Medical Research

Herbal Morning Refresher & Fermented Evening Relaxer?

Loren Devito, PhD
Written by Loren Devito, PhD

Since cannabidiol (CBD) can be effective for many different conditions, its use and popularity continue to grow. That means more people across the US and the world are integrating CBD into their daily routine. But how does CBD use affect other aspects of that routine?

After a long day, many find happy hour at a bar or enjoying a cocktail at home a nice way to unwind. And while you enjoy that cold beverage, you likely forgot that CBD is also in your system, mixing and mingling with alcohol in your blood.

CBD is considered to be a relatively safe substance–but it is a bioactive compound nonetheless and exerts physiological effects on the body and brain. Since alcohol is a legal substance, scientists know a lot more about how it gets broken down in the body. And while we do know a bit about CBD physiology, there are still many unknowns when it comes to how CBD interacts with other substances like alcohol.

In 1979 (yes, CBD did exist then!), a small clinical study evaluated the effects of giving 10 healthy people orange juice with CBD (200 mg), alcohol (1 g/kg), both, and an inactive substance called a placebo (in this case, just orange juice)[1]. Since everyone in the study received all treatments, researchers waited a week between each test. They found that people given CBD and alcohol had lower levels of blood alcohol compared to those who only consumed alcohol. While this was a very small study, it suggests that CBD may be lessening the physiological effects of alcohol in some way.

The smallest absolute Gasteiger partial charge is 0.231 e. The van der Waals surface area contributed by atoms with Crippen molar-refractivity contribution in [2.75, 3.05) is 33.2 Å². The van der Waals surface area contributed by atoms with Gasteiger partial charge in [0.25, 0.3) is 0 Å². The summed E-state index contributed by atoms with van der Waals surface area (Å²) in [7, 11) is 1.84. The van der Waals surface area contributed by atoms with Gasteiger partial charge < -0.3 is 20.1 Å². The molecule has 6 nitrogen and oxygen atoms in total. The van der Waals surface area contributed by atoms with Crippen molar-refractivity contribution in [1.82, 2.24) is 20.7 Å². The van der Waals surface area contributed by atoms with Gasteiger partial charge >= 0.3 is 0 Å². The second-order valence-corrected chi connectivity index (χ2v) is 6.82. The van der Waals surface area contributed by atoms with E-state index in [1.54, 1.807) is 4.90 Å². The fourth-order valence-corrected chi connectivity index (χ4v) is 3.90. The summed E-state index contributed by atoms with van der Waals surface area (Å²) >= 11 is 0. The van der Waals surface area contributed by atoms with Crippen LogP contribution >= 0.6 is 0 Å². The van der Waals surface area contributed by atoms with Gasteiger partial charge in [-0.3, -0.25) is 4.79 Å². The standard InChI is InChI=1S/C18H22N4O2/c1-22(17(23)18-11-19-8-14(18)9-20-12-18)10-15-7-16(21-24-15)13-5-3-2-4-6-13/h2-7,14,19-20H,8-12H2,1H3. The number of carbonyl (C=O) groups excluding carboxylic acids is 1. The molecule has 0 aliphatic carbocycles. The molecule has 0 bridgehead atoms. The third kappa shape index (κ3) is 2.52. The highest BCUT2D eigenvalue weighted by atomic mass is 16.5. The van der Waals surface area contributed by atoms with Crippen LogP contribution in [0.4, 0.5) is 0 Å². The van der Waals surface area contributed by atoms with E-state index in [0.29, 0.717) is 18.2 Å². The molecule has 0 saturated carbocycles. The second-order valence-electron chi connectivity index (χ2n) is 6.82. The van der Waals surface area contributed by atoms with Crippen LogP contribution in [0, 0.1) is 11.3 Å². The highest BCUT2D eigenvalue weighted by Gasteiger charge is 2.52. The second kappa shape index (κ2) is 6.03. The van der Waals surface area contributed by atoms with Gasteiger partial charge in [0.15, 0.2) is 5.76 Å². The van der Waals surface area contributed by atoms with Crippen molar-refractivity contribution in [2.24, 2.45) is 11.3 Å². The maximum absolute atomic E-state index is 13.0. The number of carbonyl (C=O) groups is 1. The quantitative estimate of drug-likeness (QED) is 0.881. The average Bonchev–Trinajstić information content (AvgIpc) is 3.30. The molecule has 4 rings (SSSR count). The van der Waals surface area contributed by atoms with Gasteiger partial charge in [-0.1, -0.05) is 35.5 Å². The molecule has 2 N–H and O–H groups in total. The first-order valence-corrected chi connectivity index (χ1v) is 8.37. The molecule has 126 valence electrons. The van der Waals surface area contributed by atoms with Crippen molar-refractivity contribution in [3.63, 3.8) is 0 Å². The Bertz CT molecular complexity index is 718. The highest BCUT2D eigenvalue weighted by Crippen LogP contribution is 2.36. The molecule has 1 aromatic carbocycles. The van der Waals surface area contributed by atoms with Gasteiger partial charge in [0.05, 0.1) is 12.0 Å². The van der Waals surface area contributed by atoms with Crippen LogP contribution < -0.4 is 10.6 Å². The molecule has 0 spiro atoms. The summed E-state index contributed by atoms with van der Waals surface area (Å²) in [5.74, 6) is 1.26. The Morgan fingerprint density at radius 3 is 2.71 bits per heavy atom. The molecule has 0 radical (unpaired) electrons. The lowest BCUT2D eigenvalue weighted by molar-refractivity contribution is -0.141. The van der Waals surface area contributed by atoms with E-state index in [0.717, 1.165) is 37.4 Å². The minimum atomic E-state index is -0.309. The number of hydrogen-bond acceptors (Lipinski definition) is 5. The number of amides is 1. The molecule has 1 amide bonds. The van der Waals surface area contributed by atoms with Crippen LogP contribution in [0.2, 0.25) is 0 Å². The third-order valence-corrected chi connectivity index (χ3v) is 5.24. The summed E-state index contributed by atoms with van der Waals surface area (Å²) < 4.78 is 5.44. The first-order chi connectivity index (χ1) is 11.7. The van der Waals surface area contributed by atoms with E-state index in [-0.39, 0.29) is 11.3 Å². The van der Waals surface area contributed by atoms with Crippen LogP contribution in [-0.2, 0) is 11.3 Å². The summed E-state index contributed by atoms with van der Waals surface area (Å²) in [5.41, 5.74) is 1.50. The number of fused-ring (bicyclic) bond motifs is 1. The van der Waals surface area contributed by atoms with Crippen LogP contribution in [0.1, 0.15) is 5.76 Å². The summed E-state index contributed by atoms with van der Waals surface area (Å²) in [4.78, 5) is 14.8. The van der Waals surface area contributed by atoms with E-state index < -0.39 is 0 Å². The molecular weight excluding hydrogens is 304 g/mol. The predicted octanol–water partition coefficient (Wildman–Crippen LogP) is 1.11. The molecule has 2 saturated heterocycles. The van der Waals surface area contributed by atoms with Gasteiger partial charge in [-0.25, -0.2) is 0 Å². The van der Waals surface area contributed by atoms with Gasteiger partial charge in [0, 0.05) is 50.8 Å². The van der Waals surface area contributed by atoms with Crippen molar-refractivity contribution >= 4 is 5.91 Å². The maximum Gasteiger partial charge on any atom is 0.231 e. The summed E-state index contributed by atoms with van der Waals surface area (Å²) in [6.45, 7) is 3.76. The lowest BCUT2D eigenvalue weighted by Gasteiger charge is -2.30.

A more recent analysis summarized data from several studies conducted on the effects of CBD on alcohol consumption[2]. This review concluded that CBD reduces alcohol consumption based on pre-clinical studies. CBD also was found to show promise in reducing liver inflammation and brain damage caused by alcohol consumption.

Since CBD affects a wide range of receptors in the body and brain, it is difficult to identify a single mechanism that might explain these effects. Additionally, it is very important to keep in mind that the large majority of these studies were conducted in rodents, not humans.

If you are thinking that combining CBD with alcohol may bring you benefits, this research suggests that we don’t have enough data to substantiate that claim–especially since much of these studies focused on using CBD to exert effects on damage already caused by alcohol, which is very different from studying a combination of the two.

However, it might be interesting to evaluate your own behavior in the context of alcohol. If you are a regular drinker (who is not dependent on alcohol), has CBD use affected your level of alcohol consumption?

While this question remains unanswered on a global scale, remember to always be safe when consuming CBD by choosing reliable sources and to drink in a responsible manner. And, as always, be sure to speak to your doctor about your CBD use.

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References

  1. Consroe, P., et al. “Interaction of Cannabidiol and Alcohol in Humans.” Psychopharmacology. vol.66, no.1, 1979, pp. 45-50.
  2. De Ternay, J., et al. “Therapeutic Prospects of Cannabidiol for Alcohol Use Disorder and Alcohol-Related Damages on the Liver and the Brain.” Front Pharmacol, vol.10, 2019, pp. 1-11.

About the author

Loren Devito, PhD

Loren Devito, PhD

Loren DeVito, PhD is a neuroscientist and science writer with expertise in cannabis science and medicine. She is committed to communicating evidence-based information about cannabis and its healing properties. Learn more about her work at Stickyink.net

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